The Citizen Lab, a multidisciplinary power house located at the Munk School of Global Affairs, studies online security and investigates any threats against civil society. Last year, the lab discovered spyware being used to target United Arab Emirates (UAE) activists.
“In this case, the targeted journalist, Rori Donaghy contacted [Bill] Marczak with emails that he found to be suspicious towards the end of the last year,” said John Scott Railton, a senior researcher at the Citizen Lab. Railton joined the group almost four years ago to investigate attacks against the Syrian opposition in the ongoing Syrian civil war.
Rori Donaghy, a UK-based journalist who has written extensively on the UAE and the Middle East, received a suspicious email from an organization called The Right to Fight, which was later discovered to be fake. Donaghy then notified Marczak, which led to the beginning of Stealth Falcon, the codename of the investigation led by Bill Marczak.
“As the primary researcher, Bill is responsible for the clever technical methods that underpin the work,” noted Railton. The Citizen Lab discovered fake human rights groups, journalists, Twitter handles, and email accounts — all made with the agenda of monitoring the activities of actual activists and journalists.
The spyware is sent in URL form; upon opening the files, the malicious code is run on the recipient’s desktop. This malware then continually monitors the recipient’s activities. The lab employed a combination of technical analysis, extensive Twitter searches, and close work with malware targets during the investigation. Under the leadership of Marczak, Railton, external experts, and other members of the Citizen Lab confirmed their initial suspicions and uncovered what Railton described as “other possible attacks.”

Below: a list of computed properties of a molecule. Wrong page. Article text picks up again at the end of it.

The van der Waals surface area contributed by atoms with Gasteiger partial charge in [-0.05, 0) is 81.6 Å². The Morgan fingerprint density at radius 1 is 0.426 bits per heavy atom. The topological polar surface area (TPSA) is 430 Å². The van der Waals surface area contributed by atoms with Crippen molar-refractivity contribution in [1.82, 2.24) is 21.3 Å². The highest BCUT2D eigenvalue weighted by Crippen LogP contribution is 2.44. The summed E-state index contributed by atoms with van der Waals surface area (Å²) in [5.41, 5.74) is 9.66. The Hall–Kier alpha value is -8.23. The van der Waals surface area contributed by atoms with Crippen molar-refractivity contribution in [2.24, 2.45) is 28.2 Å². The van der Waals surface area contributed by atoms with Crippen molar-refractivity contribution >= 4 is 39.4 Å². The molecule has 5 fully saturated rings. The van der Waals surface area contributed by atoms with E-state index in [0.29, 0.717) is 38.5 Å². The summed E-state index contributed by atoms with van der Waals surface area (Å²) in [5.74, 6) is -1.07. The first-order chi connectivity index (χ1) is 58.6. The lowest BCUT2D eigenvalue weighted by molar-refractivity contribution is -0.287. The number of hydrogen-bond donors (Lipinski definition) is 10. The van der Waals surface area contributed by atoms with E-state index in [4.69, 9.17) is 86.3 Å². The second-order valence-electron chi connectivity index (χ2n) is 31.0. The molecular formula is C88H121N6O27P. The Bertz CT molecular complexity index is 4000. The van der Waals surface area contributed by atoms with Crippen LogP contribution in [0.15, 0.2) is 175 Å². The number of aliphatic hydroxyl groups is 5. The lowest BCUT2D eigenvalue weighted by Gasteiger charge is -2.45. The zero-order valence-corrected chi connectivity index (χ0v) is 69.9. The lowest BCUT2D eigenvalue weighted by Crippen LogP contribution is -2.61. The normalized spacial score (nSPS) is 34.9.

“The Citizen Lab does not formally attribute the attack to a particular group in the report. However, we do go through an analysis of competing hypotheses laying out why we suspect that a state sponsor is likely. This analysis included looking at the resources necessary to conduct such a campaign, its sophistication, as well as the numerous circumstantial links to arrests and other real world features,” explained Railton.
When asked about any new findings, Railton mentioned, “Some of the infrastructure associated with this campaign was pulled down, and we were also happy to see a number of antivirus companies quickly adding detection against the tools used by this group.”
Social media is arguably the most powerful tool for activism, especially when it comes to spreading the word and gathering the masses. Recognizing this power, many governments across the globe practice media censorship as a precaution: prior to the Iranian 2009 presidential elections, social media platforms were blocked for almost a month; China continues to censor social media political content that seems to oppose the values of the State because it has the potential to reach masses; Twitter was inaccessible during the onset of the 2011 Egyptian Revolution; and pro-Ukraine tweets are blocked in Russia.
“The Citizen Lab is unique in the world for [its] ability to bring a mixed methods approach to the problem of malware attacks against civil society, for the impact of our reporting, and the role we play in the research ecosystem,” said Railton. Social media is a powerful tool for the masses, but it can also be used to target activism and monitor activities, which is why organizations like the Citizen Lab are essential to investigating cases of censorship and suppression.